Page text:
Entropy

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Princeton University Press, 2003 - Mathematics - 358 pages
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The concept of entropy arose in the physical sciences during the nineteenth century, particularly in thermodynamics and statistical physics, as a measure of the equilibria and evolution of thermodynamic systems. Two main views developed: the macroscopic view formulated originally by Carnot, Clausius, Gibbs, Planck, and Caratheodory and the microscopic approach associated with Boltzmann and Maxwell. Since then both approaches have made possible deep insights into the nature and behavior of thermodynamic and other microscopically unpredictable processes. However, the mathematical tools used have later developed independently of their original physical background and have led to a plethora of methods and differing conventions.

The aim of this book is to identify the unifying threads by providing surveys of the uses and concepts of entropy in diverse areas of mathematics and the physical sciences. Two major threads, emphasized throughout the book, are variational principles and Ljapunov functionals. The book starts by providing basic concepts and terminology, illustrated by examples from both the macroscopic and microscopic lines of thought. In-depth surveys covering the macroscopic, microscopic and probabilistic approaches follow. Part I gives a basic introduction from the views of thermodynamics and probability theory. Part II collects surveys that look at the macroscopic approach of continuum mechanics and physics. Part III deals with the microscopic approach exposing the role of entropy as a concept in probability theory, namely in the analysis of the large time behavior of stochastic processes and in the study of qualitative properties of models in statistical physics. Finally in Part IV applications in dynamical systems, ergodic and information theory are presented.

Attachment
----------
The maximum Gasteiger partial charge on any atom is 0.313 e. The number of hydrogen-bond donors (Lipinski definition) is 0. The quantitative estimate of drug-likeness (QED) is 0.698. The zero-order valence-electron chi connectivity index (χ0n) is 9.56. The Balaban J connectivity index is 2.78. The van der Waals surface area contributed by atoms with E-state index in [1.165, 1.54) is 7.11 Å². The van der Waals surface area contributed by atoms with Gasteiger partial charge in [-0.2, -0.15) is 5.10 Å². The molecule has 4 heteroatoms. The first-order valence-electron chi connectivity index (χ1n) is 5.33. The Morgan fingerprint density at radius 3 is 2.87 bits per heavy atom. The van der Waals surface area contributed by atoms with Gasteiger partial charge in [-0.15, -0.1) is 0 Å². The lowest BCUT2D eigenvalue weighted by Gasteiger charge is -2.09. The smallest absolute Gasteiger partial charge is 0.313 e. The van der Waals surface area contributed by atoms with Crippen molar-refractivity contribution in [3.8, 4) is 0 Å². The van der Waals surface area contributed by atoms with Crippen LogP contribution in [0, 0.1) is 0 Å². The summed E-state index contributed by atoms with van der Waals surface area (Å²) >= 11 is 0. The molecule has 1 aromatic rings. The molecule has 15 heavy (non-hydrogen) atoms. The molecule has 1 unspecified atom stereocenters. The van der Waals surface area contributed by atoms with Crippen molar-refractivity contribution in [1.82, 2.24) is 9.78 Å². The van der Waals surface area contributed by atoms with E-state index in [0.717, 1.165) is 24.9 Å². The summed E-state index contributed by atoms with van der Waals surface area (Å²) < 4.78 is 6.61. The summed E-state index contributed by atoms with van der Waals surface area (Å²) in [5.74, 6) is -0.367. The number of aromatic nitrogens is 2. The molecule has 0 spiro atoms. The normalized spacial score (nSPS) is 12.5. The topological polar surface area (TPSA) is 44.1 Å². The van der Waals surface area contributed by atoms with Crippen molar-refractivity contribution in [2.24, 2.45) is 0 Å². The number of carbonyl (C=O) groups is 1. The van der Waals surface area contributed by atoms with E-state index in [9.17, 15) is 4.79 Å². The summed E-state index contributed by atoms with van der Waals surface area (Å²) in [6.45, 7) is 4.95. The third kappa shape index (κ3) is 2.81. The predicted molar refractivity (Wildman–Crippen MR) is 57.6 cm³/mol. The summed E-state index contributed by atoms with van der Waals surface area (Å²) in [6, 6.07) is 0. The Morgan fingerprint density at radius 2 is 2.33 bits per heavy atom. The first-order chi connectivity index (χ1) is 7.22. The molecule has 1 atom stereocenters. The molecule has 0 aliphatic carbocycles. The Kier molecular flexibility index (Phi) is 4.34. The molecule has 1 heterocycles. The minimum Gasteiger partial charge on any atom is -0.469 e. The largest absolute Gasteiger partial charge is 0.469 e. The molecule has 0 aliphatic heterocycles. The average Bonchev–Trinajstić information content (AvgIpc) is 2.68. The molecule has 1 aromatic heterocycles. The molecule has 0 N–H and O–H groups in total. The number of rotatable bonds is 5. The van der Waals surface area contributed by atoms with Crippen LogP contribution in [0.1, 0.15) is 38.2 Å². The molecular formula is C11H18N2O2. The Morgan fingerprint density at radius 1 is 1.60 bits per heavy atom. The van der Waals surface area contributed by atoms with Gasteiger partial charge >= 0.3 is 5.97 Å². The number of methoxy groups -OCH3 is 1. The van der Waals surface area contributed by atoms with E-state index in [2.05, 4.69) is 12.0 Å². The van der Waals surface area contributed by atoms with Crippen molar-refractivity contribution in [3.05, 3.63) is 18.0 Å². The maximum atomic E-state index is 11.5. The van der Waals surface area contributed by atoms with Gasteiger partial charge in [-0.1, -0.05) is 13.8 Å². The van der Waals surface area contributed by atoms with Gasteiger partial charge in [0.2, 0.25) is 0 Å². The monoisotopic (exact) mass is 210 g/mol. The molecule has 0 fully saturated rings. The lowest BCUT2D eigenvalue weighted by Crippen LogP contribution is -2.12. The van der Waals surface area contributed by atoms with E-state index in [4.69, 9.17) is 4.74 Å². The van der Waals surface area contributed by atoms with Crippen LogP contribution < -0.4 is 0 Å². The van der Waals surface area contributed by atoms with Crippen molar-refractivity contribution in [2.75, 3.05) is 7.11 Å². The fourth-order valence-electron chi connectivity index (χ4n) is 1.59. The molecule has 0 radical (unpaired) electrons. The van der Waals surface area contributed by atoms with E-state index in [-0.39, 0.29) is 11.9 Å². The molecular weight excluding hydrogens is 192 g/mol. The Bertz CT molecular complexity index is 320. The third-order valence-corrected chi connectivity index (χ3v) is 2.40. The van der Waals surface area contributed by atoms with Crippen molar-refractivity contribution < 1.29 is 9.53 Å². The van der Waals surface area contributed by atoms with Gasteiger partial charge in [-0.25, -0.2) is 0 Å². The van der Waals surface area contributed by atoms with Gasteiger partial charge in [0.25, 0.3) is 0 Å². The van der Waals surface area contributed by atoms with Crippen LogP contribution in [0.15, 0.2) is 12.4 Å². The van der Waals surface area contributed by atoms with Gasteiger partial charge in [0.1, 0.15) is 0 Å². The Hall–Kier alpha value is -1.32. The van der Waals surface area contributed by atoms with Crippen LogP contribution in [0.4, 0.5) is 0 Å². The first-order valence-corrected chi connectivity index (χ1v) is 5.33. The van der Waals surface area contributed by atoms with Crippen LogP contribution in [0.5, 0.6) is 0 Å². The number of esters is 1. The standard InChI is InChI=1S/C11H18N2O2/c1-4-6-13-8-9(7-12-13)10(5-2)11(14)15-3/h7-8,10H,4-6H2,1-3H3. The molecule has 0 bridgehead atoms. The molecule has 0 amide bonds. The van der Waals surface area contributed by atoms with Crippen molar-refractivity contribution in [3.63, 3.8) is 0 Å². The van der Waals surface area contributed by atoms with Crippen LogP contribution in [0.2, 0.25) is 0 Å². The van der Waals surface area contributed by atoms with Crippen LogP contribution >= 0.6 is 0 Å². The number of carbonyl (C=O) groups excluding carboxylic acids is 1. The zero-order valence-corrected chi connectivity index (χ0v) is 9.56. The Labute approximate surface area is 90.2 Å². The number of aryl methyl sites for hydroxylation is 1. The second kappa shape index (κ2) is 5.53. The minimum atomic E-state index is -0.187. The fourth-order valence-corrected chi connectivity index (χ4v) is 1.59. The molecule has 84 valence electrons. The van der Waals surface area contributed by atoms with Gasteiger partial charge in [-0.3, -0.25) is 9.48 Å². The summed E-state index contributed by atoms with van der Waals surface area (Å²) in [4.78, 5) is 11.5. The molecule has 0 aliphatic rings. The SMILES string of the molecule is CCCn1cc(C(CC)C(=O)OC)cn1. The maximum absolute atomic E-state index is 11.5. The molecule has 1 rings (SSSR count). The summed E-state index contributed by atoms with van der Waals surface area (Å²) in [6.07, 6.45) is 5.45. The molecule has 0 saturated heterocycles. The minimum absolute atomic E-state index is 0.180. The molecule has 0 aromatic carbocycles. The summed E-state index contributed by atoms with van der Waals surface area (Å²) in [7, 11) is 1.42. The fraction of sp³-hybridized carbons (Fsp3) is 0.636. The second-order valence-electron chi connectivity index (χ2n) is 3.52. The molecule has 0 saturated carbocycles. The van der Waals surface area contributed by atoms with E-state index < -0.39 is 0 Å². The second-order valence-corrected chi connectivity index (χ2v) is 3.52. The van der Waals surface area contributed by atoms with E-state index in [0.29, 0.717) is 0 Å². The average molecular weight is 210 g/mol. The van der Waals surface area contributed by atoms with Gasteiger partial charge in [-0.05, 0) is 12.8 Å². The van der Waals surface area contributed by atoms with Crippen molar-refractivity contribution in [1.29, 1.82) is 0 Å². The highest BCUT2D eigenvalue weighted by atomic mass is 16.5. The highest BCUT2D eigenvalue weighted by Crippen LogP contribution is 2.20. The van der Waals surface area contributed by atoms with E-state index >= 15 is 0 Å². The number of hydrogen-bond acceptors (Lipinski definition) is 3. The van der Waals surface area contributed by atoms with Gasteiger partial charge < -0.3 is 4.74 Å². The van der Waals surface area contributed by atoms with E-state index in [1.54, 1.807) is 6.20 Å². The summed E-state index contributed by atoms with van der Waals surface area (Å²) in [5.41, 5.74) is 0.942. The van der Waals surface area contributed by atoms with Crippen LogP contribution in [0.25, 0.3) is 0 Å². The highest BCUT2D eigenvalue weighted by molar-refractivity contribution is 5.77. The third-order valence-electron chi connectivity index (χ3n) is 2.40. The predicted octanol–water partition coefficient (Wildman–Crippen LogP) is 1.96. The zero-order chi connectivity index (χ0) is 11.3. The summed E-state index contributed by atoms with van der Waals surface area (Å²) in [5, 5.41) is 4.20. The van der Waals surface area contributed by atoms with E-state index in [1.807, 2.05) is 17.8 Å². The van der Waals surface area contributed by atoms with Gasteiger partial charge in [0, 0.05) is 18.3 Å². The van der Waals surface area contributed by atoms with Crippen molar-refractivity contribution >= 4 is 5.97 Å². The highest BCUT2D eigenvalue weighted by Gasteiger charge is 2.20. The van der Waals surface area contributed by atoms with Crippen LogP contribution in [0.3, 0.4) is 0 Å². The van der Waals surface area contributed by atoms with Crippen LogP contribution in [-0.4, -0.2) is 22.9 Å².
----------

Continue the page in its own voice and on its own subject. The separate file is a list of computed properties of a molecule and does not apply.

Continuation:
The chapters were written to provide as cohesive an account as possible, making the book accessible to a wide range of graduate students and researchers. Any scientist dealing with systems that exhibit entropy will find the book an invaluable aid to their understanding.

 

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Contents

Introduction
1
Fundamental Concepts
17
Entropy a Subtle Concept in Thermodynamics
19
Probabilistic Aspects of Entropy
37
Entropy in Thermodynamics
55
Phenomenological Thermodynamics and Entropy Principles
57
Entropy in Nonequilibrium
79
Entropy for Hyperbolic Conservation Laws
107
Large Deviations and Entropy
199
Relative Entropy for Random Motion in a Random Medium
215
Metastability and Entropy
233
Entropy Production in Driven Spatially Extended Systems
251
Entropy a Dialogue
269
Entropy and Information
277
Classical and Quantum Entropies Dynamics and Information
279
Complexity and Information in Data
299

Irreversibility and the Second Law of Thermodynamics
121
The Entropy of Classical Thermodynamics
147
Entropy in Stochastic Processes
197
Entropy in Dynamical Systems
313
Entropy in Ergodic Theory
329
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About the author (2003)

In diesem Buch hat Herr Gerhard Keller die wichtigsten vielschichtigen privaten und dienstlichen Ereignisse, Aktivitaten und Unternehmungen aus seinem bisherigen Leben Revue passieren lassen.

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